Building a solid foundation
A focus on the latest trends in manufacturing, merchandising and purchasing, with Mabel Sieh
Home improvement retailer targets mainland and Hong Kong markets for growth with a range of quality services
People want homes that are comfortable and stylish, a symbol of prosperity and status rather than just a place to live.
To address this need, Kingfisher, a leading European home improvement retailer, is harnessing developing Asian markets by expanding its business in Hong Kong and the mainland.
Kingfisher operates 800 stores in nine countries in Europe and Asia, with leading market positions in Britain, France, Poland, Italy, Turkey and China.
Hongkongers will be familiar with the B&Q store in MegaBox which opened last June. B&Q is a British retail brand belonging to the Kingfisher group.
The group operates a global business so it has to meet the unique demands of customers from many countries, all of which have their own style and tastes. Finding the right products to meet these demands is the job of the Kingfisher Sourcing Organisation, the company responsible for direct sourcing and procurement for the group.
With 15 years' sourcing experience and established offices in Hong Kong, Shanghai, India, South America and Eastern Europe, Kingfisher Sourcing has expertise in product trends and sourcing, particularly in Asia.
The company receives requests from its international offices every day. One of the main roles for staff is to provide the best products at the best prices to clients. Educating clients in the latest trends is part of the process, and this is the job of the design consultants.
'We have our own design consultants from Europe who work very closely with the Hong Kong team. Our consultants will research the market trends a couple of years ahead, produce styling trend reports, and then brief our 65 staff in the sourcing team and B&Q retail staff through regular in-house training workshops,' said Valery Cussenot, head of commercial, Kingfisher Sourcing Organisation. He has lived in Hong Kong for 14 years and thinks that people have an acute sense of what is trendy.
'After receiving the information and training on trends, our B&Q staff will guide and educate customers on what is to come and help them create a home of their own.
'In Hong Kong, where living spaces are small and gardens are a less common feature, DIY [do-it-yourself] is not a main business focus as in Europe. So we offer a different solution to our clients, such as what to do with space and storage.'
According to Mr Cussenot, finding your personal style is most important as it is what defines your home. He said there were four major style trends.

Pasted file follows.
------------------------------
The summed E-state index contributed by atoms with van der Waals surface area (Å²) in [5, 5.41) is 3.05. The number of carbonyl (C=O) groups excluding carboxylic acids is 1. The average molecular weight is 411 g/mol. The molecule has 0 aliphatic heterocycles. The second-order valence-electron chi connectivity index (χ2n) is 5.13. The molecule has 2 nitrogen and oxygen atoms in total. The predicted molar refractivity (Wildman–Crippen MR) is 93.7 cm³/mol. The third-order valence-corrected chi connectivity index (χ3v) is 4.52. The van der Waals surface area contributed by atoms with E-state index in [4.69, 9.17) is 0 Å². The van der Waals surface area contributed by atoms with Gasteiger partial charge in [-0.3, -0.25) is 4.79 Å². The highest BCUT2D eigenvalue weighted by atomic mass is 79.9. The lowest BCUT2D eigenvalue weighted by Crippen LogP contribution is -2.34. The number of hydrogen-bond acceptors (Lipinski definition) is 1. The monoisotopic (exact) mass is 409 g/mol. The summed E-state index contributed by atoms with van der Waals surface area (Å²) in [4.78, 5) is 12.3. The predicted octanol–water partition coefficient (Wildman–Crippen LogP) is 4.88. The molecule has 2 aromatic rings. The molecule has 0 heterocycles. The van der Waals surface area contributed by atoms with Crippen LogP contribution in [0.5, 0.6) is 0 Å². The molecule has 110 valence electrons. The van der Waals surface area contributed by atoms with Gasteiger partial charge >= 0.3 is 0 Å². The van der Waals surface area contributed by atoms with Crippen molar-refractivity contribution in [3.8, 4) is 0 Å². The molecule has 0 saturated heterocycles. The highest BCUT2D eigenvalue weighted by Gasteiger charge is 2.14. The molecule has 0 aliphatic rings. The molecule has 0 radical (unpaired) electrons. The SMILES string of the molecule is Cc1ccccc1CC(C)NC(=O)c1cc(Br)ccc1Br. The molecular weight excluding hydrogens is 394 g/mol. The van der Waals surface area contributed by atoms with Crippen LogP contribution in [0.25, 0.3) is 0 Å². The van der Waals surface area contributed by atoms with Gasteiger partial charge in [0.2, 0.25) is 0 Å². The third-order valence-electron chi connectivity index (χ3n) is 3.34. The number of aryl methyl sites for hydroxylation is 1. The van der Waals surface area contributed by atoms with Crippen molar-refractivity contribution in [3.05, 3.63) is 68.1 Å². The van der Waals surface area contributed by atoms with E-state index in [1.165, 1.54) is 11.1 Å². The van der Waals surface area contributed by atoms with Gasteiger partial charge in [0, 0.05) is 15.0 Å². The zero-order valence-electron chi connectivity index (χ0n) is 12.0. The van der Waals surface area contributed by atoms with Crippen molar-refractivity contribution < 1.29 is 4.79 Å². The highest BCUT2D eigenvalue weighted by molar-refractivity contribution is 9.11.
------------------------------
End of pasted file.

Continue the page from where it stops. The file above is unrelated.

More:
The 'contemporary' style is a minimalist, simple and executive feel. The 'multicolour' is fun and playful, bright and bold, and suits young couples with small children. The 'country' style is for people who prefer the traditional look of a country cottage house, with soft, warm colours and wooden, antique furniture. And the 'heritage' style is a luxurious and romantic look using such pieces as chandeliers.
He said it was important to pick a style that suited a person rather than following the latest trends. 'A house should reflect someone's personality,' he said.
The mainland property market is growing fast so the need for home decoration must keep pace.
Kingfisher helped customers in the mainland renovate 40,000 homes last year through a 'one-stop solution' from design to implementation. The idea, called 'customer coaching', ran a successful pilot in France and is now available in 64 stores on the mainland, and the one in Hong Kong.
Customers are first guided through questions on their preferences in style and colour. Shop staff then recommend a tailored design plan and a trustworthy contractor for the job.
Mr Cussenot said that the mainland was going through many positive changes, one of which was a growing concern for the environment which, he said, was the next big trend.
'Eco-friendliness is the major trend in Europe at the moment and I think it will become a major topic for Asia due to its global effect,' Mr Cussenot said.
'These eco-concerns mean people will ask about the kind of materials we use for products, and whether our products are energy efficient. To answer this global concern, we use timber from well managed forests for our wooden flooring, and introduce designs which save water in the bathroom, to give a few examples.'